Over the weekend, the Wall Street Journal published Reverse Mortgage: Get Cash, But Use Caution. Writer Anne Tergensen details how after seeing their nest eggs get hit hard over the last year, some retirees are turning to reverse mortgages to help them enjoy the luxuries and lifestyles they deem an essential part of life.
"We’re seeing more people use reverse mortgages to give their portfolios time to more fully recover," says Eric Bachman of Golden Gateway Financial, a reverse-mortgage broker in Oakland, Calif.
As an example, the WSJ turns to Frank and Carol Rider. The couple divides their time between a home in New Mexico and timeshares in California, Florida, and Hawaii. Last year, the Riders — both close to 70 — took out a reverse mortgage on their $330,000 home. They plan to use the extra $2,700 a month they realized by paying off their mortgage and taking out a reverse mortgage for the things they enjoy — including travel — while avoiding tapping a nest egg whose largest account, an IRA, has lost about one-third of its value during the past year.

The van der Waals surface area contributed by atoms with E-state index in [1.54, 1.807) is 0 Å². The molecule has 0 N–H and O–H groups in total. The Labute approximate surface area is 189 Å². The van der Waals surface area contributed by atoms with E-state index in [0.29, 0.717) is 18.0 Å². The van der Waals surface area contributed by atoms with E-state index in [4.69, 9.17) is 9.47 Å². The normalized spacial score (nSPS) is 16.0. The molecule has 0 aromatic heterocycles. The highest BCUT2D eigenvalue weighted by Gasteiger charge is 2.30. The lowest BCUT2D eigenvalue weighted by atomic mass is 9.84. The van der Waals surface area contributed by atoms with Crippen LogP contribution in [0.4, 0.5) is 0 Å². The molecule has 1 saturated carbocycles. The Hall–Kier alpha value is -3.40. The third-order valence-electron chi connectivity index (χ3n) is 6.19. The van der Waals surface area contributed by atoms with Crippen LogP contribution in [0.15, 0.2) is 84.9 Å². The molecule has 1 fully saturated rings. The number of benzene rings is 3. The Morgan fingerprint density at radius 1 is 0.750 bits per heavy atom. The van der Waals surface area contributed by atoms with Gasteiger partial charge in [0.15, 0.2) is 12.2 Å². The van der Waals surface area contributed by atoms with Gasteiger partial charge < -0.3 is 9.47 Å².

While it makes sense to suspend withdrawals from beaten-down retirement accounts, taking out a reverse mortgage is an expensive way to achieve this, warns Vincent Russo, an elder-law specialist with several offices in New York.